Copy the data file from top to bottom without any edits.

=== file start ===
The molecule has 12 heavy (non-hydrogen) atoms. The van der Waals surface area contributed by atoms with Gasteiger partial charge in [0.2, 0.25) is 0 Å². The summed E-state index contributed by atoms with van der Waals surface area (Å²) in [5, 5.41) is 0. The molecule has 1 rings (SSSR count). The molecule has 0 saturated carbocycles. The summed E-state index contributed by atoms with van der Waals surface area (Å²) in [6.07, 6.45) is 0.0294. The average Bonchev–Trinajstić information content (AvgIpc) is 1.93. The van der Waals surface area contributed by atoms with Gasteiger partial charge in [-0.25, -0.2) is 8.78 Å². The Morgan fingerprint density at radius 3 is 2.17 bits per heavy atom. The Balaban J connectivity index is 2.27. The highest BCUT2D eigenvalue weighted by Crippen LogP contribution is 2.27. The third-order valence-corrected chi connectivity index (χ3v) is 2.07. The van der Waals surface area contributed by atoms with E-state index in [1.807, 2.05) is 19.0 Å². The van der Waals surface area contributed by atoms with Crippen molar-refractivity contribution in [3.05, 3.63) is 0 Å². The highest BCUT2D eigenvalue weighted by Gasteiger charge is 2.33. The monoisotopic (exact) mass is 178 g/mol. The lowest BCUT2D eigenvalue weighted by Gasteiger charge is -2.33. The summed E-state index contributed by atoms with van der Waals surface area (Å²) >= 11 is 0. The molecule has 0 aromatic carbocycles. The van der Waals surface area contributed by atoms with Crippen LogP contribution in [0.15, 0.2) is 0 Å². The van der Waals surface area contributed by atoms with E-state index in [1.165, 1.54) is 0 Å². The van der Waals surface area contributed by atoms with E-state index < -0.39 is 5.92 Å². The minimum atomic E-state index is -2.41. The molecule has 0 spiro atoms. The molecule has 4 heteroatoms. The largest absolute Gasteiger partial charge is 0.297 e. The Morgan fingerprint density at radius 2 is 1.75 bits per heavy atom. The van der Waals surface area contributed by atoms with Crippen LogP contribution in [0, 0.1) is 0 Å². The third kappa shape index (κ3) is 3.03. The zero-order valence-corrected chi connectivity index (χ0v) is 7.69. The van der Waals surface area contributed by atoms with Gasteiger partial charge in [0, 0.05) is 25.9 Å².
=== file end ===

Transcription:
The molecule has 12 heavy (non-hydrogen) atoms. The van der Waals surface area contributed by atoms with Gasteiger partial charge in [0.2, 0.25) is 0 Å². The summed E-state index contributed by atoms with van der Waals surface area (Å²) in [5, 5.41) is 0. The molecule has 1 rings (SSSR count). The molecule has 0 saturated carbocycles. The summed E-state index contributed by atoms with van der Waals surface area (Å²) in [6.07, 6.45) is 0.0294. The average Bonchev–Trinajstić information content (AvgIpc) is 1.93. The van der Waals surface area contributed by atoms with Gasteiger partial charge in [-0.25, -0.2) is 8.78 Å². The Morgan fingerprint density at radius 3 is 2.17 bits per heavy atom. The Balaban J connectivity index is 2.27. The highest BCUT2D eigenvalue weighted by Crippen LogP contribution is 2.27. The third-order valence-corrected chi connectivity index (χ3v) is 2.07. The van der Waals surface area contributed by atoms with E-state index in [1.807, 2.05) is 19.0 Å². The van der Waals surface area contributed by atoms with Crippen molar-refractivity contribution in [3.05, 3.63) is 0 Å². The highest BCUT2D eigenvalue weighted by Gasteiger charge is 2.33. The monoisotopic (exact) mass is 178 g/mol. The lowest BCUT2D eigenvalue weighted by Gasteiger charge is -2.33. The summed E-state index contributed by atoms with van der Waals surface area (Å²) >= 11 is 0. The molecule has 0 aromatic carbocycles. The van der Waals surface area contributed by atoms with Crippen LogP contribution in [0.15, 0.2) is 0 Å². The van der Waals surface area contributed by atoms with E-state index in [1.165, 1.54) is 0 Å². The van der Waals surface area contributed by atoms with E-state index < -0.39 is 5.92 Å². The minimum atomic E-state index is -2.41. The molecule has 0 spiro atoms. The molecule has 4 heteroatoms. The largest absolute Gasteiger partial charge is 0.297 e. The Morgan fingerprint density at radius 2 is 1.75 bits per heavy atom. The van der Waals surface area contributed by atoms with Crippen LogP contribution in [0, 0.1) is 0 Å². The third kappa shape index (κ3) is 3.03. The zero-order valence-corrected chi connectivity index (χ0v) is 7.69. The van der Waals surface area contributed by atoms with Gasteiger partial charge in [0, 0.05) is 25.9 Å².